Women Trust WOM On Restaurants, But Not Fashion
It may come as a shock to many marketers -- and some stand-up comics, too -- but it turns out women aren't all that mouthy. A new study from Harbinger, a firm in Toronto that specializes in marketing to women, finds that the way women use word-of-mouth varies sharply by product category, as well as by life stage.
But perhaps the biggest shock is that even the most techno-savvy would rather not learn or talk about products online: Women are still three times as likely to talk to friends and family as they are to go to their computers. And 92% say they prefer face-to-face communications over online research, Deborah Adams, Harbinger's SVP, tells Marketing Daily.
"That's not to say they're not spending a lot of time online, because they are. But the distinction is that while they go online to get information, they prefer to share it in the traditional way," she says.
Women do seek advice before shopping: Only 28% decide what to buy without looking for some kind of help.
Not surprisingly, she says, the bigger the price tag on a purchase or the more important personal experience is, the more actively women discuss it. And those categories involving strong personal tastes or lifestyle preferences are less likely to be a topic of conversation. For example, 71% of women actively talk about restaurants, while just 41% use WOM for fashion. Automobiles and entertainment are also high on the list of talked-about categories, while jewelry is low, at 30%.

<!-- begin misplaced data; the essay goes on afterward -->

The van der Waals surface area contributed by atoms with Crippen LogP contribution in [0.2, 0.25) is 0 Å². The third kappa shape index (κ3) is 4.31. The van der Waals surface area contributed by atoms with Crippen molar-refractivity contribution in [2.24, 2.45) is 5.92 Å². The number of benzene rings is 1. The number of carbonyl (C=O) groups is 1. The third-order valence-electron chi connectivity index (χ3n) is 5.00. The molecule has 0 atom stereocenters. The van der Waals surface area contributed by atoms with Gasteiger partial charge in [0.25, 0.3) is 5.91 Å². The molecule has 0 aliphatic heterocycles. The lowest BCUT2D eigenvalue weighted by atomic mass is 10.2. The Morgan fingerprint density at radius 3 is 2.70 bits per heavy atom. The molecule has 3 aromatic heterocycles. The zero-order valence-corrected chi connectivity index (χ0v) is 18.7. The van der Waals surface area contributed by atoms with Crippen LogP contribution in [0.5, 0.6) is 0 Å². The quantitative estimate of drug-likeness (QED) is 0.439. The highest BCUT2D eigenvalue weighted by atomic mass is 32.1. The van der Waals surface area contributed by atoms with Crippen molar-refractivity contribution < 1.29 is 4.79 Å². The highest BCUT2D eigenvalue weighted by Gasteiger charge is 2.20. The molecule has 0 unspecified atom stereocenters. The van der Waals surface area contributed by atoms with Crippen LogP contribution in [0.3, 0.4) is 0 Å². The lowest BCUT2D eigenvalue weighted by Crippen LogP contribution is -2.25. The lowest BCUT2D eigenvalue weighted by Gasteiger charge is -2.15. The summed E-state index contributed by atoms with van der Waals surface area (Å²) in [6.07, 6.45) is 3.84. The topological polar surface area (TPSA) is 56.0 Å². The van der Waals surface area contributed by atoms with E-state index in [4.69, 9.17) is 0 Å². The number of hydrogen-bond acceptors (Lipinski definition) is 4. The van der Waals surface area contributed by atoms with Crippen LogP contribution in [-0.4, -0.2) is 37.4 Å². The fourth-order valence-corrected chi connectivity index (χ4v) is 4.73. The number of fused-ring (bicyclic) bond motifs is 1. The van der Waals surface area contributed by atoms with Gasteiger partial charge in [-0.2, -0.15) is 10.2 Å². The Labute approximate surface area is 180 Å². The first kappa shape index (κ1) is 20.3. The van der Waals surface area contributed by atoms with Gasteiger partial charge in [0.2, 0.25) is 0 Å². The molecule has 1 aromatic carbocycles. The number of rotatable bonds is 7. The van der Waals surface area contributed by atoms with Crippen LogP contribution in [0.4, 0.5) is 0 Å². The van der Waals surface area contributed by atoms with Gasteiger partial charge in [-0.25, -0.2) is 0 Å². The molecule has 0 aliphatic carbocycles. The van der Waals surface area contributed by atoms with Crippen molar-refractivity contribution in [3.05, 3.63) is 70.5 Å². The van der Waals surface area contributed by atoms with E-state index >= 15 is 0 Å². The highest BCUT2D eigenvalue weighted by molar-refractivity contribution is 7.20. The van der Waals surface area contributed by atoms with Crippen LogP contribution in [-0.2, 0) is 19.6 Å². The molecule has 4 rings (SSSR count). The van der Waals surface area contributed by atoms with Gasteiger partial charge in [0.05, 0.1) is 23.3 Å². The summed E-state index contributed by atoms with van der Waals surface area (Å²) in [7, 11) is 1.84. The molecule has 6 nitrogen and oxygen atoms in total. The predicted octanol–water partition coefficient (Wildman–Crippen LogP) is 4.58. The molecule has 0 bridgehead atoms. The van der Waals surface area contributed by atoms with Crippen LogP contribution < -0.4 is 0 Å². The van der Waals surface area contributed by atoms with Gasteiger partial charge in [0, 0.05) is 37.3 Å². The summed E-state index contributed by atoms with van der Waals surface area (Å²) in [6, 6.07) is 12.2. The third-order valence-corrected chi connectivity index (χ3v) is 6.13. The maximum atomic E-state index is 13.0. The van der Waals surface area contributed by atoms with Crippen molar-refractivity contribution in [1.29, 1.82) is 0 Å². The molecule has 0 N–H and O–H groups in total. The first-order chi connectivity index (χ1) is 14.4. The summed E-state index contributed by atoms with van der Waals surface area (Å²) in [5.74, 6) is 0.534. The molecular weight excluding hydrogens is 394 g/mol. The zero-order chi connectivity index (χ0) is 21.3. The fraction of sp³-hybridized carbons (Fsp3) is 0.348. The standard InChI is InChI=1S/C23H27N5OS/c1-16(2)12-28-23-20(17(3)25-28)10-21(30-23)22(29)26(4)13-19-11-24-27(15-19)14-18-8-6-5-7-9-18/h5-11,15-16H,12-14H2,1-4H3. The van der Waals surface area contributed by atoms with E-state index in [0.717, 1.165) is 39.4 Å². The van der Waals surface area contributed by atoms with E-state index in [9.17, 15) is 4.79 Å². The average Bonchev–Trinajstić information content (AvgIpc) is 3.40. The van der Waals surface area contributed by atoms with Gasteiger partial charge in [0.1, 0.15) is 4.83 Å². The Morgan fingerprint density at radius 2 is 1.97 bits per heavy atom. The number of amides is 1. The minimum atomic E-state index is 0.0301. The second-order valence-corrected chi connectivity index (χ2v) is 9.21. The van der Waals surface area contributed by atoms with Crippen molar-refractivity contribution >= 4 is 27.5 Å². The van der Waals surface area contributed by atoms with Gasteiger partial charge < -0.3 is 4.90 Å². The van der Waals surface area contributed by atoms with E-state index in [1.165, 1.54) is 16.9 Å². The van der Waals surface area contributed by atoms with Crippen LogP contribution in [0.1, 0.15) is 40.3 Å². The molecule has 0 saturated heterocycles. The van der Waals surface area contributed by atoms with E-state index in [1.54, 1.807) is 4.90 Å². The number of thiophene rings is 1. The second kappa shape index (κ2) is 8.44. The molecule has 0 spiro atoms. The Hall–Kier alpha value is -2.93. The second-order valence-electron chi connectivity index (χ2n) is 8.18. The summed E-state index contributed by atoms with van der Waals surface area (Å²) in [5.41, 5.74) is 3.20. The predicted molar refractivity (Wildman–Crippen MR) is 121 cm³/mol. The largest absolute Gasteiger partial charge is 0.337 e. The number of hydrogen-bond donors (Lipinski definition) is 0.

But the biggest surprise, she says, is how strongly life stages predicted the way women used word of mouth. "For example, 26% of the category we call 'Me to We'-- women who have recently entered a stable relationship -- are likely to post their thoughts about a product online," she says, "while just 4% of 'Career Graduates' -- women over 50 whose kids are grown and aren't working -- are likely to do so," she says.
"Their attitude is 'Been there, done that' -- they don't feel this urge to share their thoughts with strangers. Compared to empty-nesters, new moms are very enthusiastic about sharing their thoughts. They are really motivated to help."